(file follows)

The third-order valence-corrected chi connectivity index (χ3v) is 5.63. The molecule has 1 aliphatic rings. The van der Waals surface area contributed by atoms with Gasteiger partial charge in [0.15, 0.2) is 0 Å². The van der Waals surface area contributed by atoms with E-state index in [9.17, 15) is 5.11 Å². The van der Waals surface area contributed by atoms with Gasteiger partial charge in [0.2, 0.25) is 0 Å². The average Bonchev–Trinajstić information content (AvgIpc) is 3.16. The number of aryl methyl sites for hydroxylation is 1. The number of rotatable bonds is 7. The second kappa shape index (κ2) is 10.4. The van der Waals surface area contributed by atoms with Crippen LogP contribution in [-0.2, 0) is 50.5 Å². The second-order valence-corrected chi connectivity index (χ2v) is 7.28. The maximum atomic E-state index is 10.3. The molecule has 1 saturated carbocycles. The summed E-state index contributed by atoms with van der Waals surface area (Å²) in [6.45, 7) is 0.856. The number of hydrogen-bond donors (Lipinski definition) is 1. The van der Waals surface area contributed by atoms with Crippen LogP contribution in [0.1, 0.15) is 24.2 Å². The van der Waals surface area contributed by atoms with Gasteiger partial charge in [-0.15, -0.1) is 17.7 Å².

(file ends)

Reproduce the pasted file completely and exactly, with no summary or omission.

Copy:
The third-order valence-corrected chi connectivity index (χ3v) is 5.63. The molecule has 1 aliphatic rings. The van der Waals surface area contributed by atoms with Gasteiger partial charge in [0.15, 0.2) is 0 Å². The van der Waals surface area contributed by atoms with E-state index in [9.17, 15) is 5.11 Å². The van der Waals surface area contributed by atoms with Gasteiger partial charge in [0.2, 0.25) is 0 Å². The average Bonchev–Trinajstić information content (AvgIpc) is 3.16. The number of aryl methyl sites for hydroxylation is 1. The number of rotatable bonds is 7. The second kappa shape index (κ2) is 10.4. The van der Waals surface area contributed by atoms with Crippen LogP contribution in [-0.2, 0) is 50.5 Å². The second-order valence-corrected chi connectivity index (χ2v) is 7.28. The maximum atomic E-state index is 10.3. The molecule has 1 saturated carbocycles. The summed E-state index contributed by atoms with van der Waals surface area (Å²) in [6.45, 7) is 0.856. The number of hydrogen-bond donors (Lipinski definition) is 1. The van der Waals surface area contributed by atoms with Crippen LogP contribution in [0.1, 0.15) is 24.2 Å². The van der Waals surface area contributed by atoms with Gasteiger partial charge in [-0.15, -0.1) is 17.7 Å².